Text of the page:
Buzz Thomas likes to say, “the community with the best schools wins.”
And he’s all in for Knox County to have the best schools in the south. He was relaxed on Monday, wearing polo shirt and slacks in his small office on the lobby level of the Andrew Johnson Building. Thomas had a bigger office and much more stress when he served as interim superintendent of schools for almost a year, bridging Dr. Jim McIntyre and Superintendent Bob Thomas (no relation).
Now Buzz is back as president of the Great Schools Partnership – the think tank, start-up funder and innovation partner of Knox County Schools. We could write more than you want to read about the GSP programs – Community Schools, Leaders for Readers, Parents as Teachers, Muzology, TeacherPreneur, Shakespeare in Shades, Code TN, AVID and more. You can read about them at http://www.greatschoolspartnership.com/
Buzz Thomas has the work ethic and reform bent of Jim McIntyre, but with a Southern drawl. He would have made a good permanent superintendent.
Now he says he’s like an ex-pastor. “You don’t want to show up on Sunday for a few weeks.”
School board chair Patti Bounds called Buzz the definition of a servant leader. “He values people and makes people feel valued. …This was one of his greatest assets.”
Bounds said Buzz was never considered for the permanent job. “The board took him at his word when he said from the beginning that was not his intent. In the final days before the vote (to hire Bob Thomas), there was a huge push and a lot of pressure from outside sources to do that.”
Rezoning to accommodate the politically-charged construction of middle schools at Gibbs and Hardin Valley was a major challenge during the Buzz tenure. He scheduled multiple public meetings and produced a recommendation that most people accepted.
Dr. John Butler was local president of the NAACP during this time. He filed a complaint (still pending) with the U.S. Department of Education’s Office for Civil Rights. Butler said that facilities must be equal across Knox County – we cannot build new schools only in far-flung suburbs – and black kids should not be bused out of their neighborhood.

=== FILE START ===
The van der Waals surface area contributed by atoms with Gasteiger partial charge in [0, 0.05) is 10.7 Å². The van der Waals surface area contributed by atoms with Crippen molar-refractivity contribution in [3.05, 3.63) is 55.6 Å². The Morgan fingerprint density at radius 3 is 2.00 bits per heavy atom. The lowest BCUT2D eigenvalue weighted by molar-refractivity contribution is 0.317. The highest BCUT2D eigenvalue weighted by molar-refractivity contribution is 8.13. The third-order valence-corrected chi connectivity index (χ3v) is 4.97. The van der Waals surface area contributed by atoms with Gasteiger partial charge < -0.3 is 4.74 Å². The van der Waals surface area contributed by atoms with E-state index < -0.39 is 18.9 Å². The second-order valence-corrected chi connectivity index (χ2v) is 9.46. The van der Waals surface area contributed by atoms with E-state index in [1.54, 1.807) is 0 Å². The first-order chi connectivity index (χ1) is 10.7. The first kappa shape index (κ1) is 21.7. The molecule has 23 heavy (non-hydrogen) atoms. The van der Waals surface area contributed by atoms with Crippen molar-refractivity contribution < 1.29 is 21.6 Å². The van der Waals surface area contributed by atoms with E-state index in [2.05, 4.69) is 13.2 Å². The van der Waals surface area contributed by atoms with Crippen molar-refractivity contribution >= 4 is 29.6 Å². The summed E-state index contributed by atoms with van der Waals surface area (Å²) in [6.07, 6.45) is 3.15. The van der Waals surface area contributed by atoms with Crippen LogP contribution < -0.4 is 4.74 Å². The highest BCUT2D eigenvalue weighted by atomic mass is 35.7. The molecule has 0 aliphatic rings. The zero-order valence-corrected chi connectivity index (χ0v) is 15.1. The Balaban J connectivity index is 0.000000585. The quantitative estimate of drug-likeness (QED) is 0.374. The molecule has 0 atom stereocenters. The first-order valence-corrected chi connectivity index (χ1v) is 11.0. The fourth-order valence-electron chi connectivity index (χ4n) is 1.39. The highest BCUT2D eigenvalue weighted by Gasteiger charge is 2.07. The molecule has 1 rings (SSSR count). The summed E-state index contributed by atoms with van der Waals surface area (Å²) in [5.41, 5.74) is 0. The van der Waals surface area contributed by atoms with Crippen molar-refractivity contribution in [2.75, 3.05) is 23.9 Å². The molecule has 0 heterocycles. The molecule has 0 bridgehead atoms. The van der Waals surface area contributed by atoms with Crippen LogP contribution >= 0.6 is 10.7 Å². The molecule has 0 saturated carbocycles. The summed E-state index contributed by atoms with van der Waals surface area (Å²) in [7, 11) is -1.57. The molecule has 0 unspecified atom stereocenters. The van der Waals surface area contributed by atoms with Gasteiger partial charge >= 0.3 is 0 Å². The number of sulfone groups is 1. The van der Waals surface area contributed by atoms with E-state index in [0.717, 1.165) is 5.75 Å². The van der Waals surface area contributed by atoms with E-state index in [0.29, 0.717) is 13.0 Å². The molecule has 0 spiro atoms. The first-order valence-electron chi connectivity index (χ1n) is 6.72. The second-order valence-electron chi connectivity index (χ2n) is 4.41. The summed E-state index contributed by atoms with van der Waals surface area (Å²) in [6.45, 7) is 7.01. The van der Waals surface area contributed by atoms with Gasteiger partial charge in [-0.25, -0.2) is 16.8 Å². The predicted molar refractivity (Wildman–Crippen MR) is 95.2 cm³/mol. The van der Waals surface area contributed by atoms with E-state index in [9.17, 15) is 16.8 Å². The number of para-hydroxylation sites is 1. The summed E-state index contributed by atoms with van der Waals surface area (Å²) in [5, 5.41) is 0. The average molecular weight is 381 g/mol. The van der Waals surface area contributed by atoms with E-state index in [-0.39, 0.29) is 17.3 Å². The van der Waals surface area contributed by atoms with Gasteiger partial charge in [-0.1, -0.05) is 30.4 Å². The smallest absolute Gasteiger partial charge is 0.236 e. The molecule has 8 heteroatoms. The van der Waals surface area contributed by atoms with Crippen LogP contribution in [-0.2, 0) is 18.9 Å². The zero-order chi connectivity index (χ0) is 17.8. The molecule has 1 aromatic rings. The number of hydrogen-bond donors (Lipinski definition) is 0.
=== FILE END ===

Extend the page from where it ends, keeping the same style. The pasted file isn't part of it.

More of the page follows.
Now a candidate for City Council, Butler is hesitant to comment on the OCR complaint or on Thomas’ tenure. Did Buzz keep his word to zone kids to the school closest to their home?
“That happened,” said Butler.
Thomas conceded “mixed messages” with extensive security fencing around schools that he wanted to open as after-hours community centers. “The fences send the message that we don’t want people (on school property). That school belongs to the community. It’s your school, too.”
But Buzz is not wearing the superintendent’s hat anymore. He’s getting ready to open a community school at Maynard Elementary. “We’ve got them in urban, rural and suburban areas.” He has to raise about $120,000 to open each community school, and Maynard is his 15th.
He’s ready to expand his network of 600 partners and to recruit more volunteers to work an hour a week, listening to first- to third-grade students read. He’s heading out to talk with teachers, where he gets his best “research and development” ideas.
Godspeed, Buzz Thomas. We can’t wait to see what’s next.